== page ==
(CNN) - Voters head to the polls in West Virginia on Tuesday in a gubernatorial contest in which national Republicans are trying to tie the Democratic governor to President Barack Obama. And the contest is firmly in the national political spotlight, thanks to an infusion of big bucks that has fueled campaign ad wars over the past three weeks.
The acting governor, Earl Ray Tomblin, faces off against businessman Bill Maloney, the Republican nominee. Tomblin, the long-serving state Senate president, took over as governor last autumn after then-Gov. Joe Manchin, a fellow Democrat, was elected to fill the term of the late Sen. Robert Byrd. Besides Maloney and Tomblin, three independent or third-party candidates are on the ballot. The winner will fill out the final year of Manchin's gubernatorial term.
Late last week the Republican Governors Association went up with its final TV commercial of the campaign, which tries to tie Tomblin to the president, with the narrator saying that "A majority of America's governors are fighting in court to stop Obamacare, but Earl Ray Tomblin is implementing Obamacare in West Virginia. Obamacare will jack up taxes on businesses. Destroy jobs. Stop Obama. Stop Tomblin from implementing Obamacare."
Maloney is trying to frame the election as a campaign to defeat Obama, saying it "starts Tuesday, here in West Virginia."
In an interview with National Journal over the weekend, Tomblin appeared to be distancing himself from the president. "There are certain areas that I disagree with the president on completely, and I will continue to fight that even though he may be in my party," he said.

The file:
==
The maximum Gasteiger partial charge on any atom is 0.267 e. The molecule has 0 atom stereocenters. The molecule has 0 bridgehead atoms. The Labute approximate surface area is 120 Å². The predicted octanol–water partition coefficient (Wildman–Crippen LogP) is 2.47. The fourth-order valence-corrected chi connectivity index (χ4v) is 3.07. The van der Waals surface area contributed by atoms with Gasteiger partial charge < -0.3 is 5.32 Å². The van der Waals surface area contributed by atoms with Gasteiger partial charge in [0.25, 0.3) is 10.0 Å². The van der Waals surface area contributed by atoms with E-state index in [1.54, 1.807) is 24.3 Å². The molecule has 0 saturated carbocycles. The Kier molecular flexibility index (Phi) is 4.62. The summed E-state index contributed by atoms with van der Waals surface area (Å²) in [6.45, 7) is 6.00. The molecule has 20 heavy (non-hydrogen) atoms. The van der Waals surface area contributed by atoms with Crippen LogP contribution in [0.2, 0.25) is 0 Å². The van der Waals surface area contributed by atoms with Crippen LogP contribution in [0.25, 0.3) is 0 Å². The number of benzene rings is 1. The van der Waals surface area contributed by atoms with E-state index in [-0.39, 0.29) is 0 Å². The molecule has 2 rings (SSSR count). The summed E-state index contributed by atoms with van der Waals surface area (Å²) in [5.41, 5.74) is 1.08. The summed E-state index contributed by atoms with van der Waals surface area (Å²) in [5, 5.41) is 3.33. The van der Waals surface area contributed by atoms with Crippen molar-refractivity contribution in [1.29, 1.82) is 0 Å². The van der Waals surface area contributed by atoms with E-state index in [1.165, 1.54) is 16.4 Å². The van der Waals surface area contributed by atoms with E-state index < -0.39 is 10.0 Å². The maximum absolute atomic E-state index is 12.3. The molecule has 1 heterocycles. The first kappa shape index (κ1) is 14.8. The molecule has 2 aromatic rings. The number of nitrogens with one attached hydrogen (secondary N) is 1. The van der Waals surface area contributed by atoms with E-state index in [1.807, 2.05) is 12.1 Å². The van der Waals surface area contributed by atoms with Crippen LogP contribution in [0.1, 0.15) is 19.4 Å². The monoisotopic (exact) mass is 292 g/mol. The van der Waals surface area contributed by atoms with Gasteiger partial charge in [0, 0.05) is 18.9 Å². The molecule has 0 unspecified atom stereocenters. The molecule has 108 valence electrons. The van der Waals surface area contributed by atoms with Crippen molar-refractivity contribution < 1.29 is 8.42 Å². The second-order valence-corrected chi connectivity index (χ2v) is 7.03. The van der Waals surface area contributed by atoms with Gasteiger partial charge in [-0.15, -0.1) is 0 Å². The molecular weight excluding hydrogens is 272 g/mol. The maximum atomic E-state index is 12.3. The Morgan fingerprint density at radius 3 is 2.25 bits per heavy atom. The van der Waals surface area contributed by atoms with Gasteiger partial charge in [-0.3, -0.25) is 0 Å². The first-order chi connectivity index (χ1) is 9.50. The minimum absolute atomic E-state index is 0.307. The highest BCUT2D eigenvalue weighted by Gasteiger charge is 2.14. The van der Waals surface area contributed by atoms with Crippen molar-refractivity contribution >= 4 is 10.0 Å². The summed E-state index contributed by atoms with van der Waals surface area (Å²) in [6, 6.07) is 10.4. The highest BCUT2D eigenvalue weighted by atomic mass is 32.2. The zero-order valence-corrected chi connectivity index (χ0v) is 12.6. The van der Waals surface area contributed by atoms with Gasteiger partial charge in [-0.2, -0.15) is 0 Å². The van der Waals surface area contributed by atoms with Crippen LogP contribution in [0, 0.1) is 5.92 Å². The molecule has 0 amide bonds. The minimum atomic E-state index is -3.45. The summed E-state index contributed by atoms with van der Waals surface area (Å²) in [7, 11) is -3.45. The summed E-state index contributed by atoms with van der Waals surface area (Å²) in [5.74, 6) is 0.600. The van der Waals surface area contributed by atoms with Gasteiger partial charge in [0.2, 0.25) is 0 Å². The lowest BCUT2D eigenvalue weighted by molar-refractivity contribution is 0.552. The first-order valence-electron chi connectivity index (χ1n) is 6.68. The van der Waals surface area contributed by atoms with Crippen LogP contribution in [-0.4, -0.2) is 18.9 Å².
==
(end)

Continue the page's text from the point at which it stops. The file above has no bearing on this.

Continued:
Tomblin's teaming up with another Democrat instead of the president.
In the final television commercial of his campaign, Tomblin went up last Wednesday on West Virginia airwaves with an ad that highlighted the support he's getting from Manchin, one of the most popular politicians in the state.
"Working together, we put our state's financial house in order," Manchin says in the ad, as he stands next to Tomblin.
The ad continues with Tomblin saying that since he took over as governor, he's continued to cut taxes and balance the budget. The commercial concludes with Manchin saying that "Earl Ray is the right man to keep West Virginia on the right course for a better future."
The ad wars in the contest have heated up in the past three weeks. Commercials from the Democratic Governors Association have characterized Maloney as an out-of-touch businessman in one spot, and a greedy businessman in another. The RGA fired back with ads describing Tomblin as a career politician and suggesting that he's used his years in the state legislature to benefit his family's greyhound breeding business
Tomblin won the major union endorsements, but just as important was the backing he received from the state Chamber of Commerce and the National Rifle Association, two groups that typically support GOP candidates.
Though Democrats greatly outnumber Republicans in the state, the race appeared to tighten as Election Day neared.
Because of the heating up of the ad wars, and because of the Democrats' loss last month in a well-publicized special congressional election in a district long dominated by the party, the contest in West Virginia is now firmly in the national political spotlight.
"This race had stalled out, but once Republicans brought Obama into the game, the race started to shift in their direction. Tomblin might still win, but there's no question that the president made his life more difficult," said Nathan Gonzales, political editor of the nonpartisan Rothenberg Political Report.
But Democrats shouldn't see it as a great victory for the party if Tomblin wins, Gonzales said.
"National Democrats shouldn't take much comfort in a Tomblin victory. Tomblin pulled together a coalition of the Chamber of Commerce, unions and the NRA in order to survive. There aren't many other Democrats that will be able to do that in 2012," Gonzales added.
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